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J Clin Microbiol. 1998 Apr;36(4):1064-9.

Detection of Norwalk virus and other genogroup 1 human caliciviruses by a monoclonal antibody, recombinant-antigen-based immunoglobulin M capture enzyme immunoassay.

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Division of Infectious Diseases and Immunology, University of Massachusetts Medical School, Worcester 01655, USA.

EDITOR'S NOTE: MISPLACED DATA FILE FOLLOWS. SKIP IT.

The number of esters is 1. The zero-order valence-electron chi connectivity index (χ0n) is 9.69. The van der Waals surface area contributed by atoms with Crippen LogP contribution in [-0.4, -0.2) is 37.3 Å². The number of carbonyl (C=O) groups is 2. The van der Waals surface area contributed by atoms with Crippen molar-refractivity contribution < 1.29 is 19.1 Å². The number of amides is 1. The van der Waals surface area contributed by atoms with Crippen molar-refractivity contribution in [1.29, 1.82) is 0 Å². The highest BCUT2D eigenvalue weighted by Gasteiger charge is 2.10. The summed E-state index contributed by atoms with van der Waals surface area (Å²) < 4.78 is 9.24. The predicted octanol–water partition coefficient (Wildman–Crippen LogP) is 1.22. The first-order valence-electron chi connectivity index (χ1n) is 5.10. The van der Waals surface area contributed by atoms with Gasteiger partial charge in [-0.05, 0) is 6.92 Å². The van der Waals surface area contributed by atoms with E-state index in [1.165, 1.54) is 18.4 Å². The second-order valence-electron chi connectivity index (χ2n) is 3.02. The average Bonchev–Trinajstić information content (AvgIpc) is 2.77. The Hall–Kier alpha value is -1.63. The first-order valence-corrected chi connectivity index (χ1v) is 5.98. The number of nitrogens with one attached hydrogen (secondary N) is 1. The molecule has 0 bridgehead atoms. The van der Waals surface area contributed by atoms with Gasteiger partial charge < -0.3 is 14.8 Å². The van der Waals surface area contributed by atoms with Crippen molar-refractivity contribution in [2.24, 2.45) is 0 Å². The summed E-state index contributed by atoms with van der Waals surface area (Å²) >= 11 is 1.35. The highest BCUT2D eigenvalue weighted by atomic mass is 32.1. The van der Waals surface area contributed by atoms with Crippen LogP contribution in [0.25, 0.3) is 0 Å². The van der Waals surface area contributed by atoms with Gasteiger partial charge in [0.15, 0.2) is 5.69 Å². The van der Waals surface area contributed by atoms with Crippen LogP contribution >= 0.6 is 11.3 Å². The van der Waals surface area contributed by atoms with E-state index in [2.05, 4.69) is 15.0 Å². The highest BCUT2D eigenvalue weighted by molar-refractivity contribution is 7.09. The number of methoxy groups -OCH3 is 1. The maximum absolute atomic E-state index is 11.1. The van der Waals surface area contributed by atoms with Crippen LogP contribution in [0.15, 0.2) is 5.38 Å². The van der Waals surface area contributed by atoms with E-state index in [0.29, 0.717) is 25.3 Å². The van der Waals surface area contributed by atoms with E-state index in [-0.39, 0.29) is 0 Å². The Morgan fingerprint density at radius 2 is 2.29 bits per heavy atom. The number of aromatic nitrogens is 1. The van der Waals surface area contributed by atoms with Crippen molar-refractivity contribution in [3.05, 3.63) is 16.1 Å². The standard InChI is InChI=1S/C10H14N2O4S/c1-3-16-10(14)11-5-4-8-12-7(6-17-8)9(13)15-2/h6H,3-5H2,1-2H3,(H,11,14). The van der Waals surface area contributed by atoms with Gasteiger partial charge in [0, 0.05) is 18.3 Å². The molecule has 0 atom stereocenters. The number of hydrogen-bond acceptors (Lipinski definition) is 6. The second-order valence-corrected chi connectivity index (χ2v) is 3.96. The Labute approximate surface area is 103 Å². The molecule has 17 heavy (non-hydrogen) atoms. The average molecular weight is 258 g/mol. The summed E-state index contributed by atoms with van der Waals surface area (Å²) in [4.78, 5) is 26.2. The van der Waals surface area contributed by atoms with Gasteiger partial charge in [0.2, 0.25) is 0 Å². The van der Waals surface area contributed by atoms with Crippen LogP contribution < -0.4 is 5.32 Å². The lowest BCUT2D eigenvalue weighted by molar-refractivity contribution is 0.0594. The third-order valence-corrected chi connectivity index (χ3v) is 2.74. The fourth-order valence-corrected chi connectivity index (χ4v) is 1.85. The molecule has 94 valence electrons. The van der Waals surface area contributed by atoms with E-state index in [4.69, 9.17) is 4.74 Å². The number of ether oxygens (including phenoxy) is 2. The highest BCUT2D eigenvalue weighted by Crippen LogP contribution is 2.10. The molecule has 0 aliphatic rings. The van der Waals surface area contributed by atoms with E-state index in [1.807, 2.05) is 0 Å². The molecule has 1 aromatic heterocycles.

Sera obtained from two groups of adult volunteers infected with Norwalk virus (NV) and two groups of patients involved in two natural outbreaks were tested for NV-reactive immunoglobulin M (IgM) by use of a monoclonal antibody, recombinant-antigen-based IgM capture enzyme immunoassay (EIA). No NV-reactive IgM was detected in the preinoculation sera of 15 volunteers, and 14 of 15 showed NV-reactive antibodies postinfection with NV. All of the volunteers showed IgG seroconversion to NV. In the outbreak studies, all 9 persons in one outbreak and 19 of 24 in another outbreak had NV-reactive IgM. In the first outbreak, only three of nine seroconverted to NV, which was likely due to late collection of acute-phase sera. In the second outbreak, 21 of 24 showed IgG seroconversion to NV. Sequencing of viruses isolated from five stool samples selected from those in the second outbreak showed that they were human calicivirus (HuCV) genogroup 1 viruses related, but not identical, to NV. In the volunteer studies, NV-reactive IgM was first detected 8 days postinoculation. The time of development of NV-reactive IgM antibodies in natural outbreaks was estimated to be similar to that found in the volunteer studies. Sera from three Hawaii virus-infected volunteers, four Snow Mountain virus patients, and 80 healthy individuals were negative for NV-reactive IgM, indicating test specificity for HuCV genogroup I infections. This capture IgM EIA is suitable for diagnosis of NV and other HuCV genogroup I infections and is especially useful when sera and fecal samples have not been collected early in the course of an outbreak.

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